If infected with COVID-19, children and young people are more likely than adults to experience mild or asymptomatic infection. Severe illness, hospitalisation and mortality are rare. Over the time of the pandemic, however, concerns have grown about the longer-term effects of infection, known as ‘Long COVID’. The REACT-2 studies of people in the community in England found that around a fifth of those surveyed reported having had a COVID-19 symptom previously, with over a third of these reporting at least one symptom lasting 12 weeks or more. The prevalence of persistent symptoms, or long COVID, increased with age, with a 3.5 percentage point increase in likelihood in each decade of life. The prevalence of long COVID was higher among women, people who are overweight or obese, who smoke, live in deprived areas, or had been admitted to hospital. These studies did not look at long-COVID in children.
The Joint Committee on Vaccination and Immunisation (JCVI) statement on COVID-19 vaccination of children and young people aged 12-17 years says:
Concerns have been raised regarding post-acute COVID-19 syndrome (long COVID) in children. Emerging large-scale epidemiological studies indicate that this risk is very low in children, especially in comparison with adults, and similar to the sequelae of other respiratory viral infections in children.
Children and young people can experience symptoms associated with long COVID including fatigue, followed by dyspnoea and difficulties concentrating. However, the evidence base is incomplete and rapidly developing. The sub-group will continue to review this evidence and will update advice if required in light of new findings.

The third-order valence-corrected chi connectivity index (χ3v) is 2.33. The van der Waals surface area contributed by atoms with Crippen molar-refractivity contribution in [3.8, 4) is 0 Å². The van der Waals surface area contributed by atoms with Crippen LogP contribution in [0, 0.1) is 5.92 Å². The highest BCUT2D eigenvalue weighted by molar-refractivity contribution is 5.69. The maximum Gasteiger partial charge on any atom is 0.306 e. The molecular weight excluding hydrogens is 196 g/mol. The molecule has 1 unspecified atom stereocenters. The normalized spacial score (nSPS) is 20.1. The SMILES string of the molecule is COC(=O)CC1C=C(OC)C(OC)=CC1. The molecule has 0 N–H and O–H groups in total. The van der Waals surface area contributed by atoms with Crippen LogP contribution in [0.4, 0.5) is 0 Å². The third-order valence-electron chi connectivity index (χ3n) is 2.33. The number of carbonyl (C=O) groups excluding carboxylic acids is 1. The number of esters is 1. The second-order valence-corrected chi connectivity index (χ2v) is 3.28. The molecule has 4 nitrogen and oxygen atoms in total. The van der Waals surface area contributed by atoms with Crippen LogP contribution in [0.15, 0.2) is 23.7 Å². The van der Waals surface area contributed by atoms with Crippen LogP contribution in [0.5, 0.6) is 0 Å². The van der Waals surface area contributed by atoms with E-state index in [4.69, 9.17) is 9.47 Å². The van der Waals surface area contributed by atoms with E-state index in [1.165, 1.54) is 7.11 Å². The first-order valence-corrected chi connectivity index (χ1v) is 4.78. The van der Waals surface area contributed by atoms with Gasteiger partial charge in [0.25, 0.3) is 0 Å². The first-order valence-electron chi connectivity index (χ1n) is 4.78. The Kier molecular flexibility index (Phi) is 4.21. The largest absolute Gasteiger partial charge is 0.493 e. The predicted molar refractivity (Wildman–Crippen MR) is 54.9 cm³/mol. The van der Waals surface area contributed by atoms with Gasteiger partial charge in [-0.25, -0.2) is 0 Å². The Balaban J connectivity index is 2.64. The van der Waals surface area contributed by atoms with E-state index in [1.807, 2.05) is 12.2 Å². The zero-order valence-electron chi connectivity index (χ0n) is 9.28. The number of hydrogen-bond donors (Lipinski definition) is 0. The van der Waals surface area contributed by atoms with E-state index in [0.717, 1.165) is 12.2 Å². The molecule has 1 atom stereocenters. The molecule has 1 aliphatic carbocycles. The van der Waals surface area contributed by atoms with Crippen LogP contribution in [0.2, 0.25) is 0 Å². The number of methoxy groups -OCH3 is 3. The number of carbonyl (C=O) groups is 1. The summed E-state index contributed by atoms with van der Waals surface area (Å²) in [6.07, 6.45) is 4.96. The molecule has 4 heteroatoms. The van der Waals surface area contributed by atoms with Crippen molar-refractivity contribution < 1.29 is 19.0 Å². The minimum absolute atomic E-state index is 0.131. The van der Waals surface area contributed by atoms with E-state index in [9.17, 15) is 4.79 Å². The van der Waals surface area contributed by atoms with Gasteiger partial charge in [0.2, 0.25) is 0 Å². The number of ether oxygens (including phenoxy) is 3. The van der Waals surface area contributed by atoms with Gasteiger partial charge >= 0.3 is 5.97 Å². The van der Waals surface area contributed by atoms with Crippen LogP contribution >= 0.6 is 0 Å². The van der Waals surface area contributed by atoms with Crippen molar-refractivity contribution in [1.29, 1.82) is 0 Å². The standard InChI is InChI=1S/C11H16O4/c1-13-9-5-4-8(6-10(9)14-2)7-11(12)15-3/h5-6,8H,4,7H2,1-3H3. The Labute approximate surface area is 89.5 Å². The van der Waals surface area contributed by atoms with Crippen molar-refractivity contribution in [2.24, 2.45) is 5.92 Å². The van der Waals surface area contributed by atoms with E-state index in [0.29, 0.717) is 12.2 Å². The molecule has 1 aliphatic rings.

An increasing number of countries are beginning to adjust their vaccination strategies as Delta cases rise, including vaccinating 12-17 year olds. However, the JCVI currently recommends against routine universal vaccination of children and young people under the age of 18 in the UK. As evidence shows that COVID-19 rarely causes severe disease in children without underlying health conditions, at this time the JCVI’s view is that the health benefits of offering universal COVID-19 vaccination to children do not outweigh the potential risks. Clinicians have requested that the JCVI keep this judgement under close review and the sub-group is aware that the guidance on reducing risks in schools will be updated in line with any change to the JCVI advice.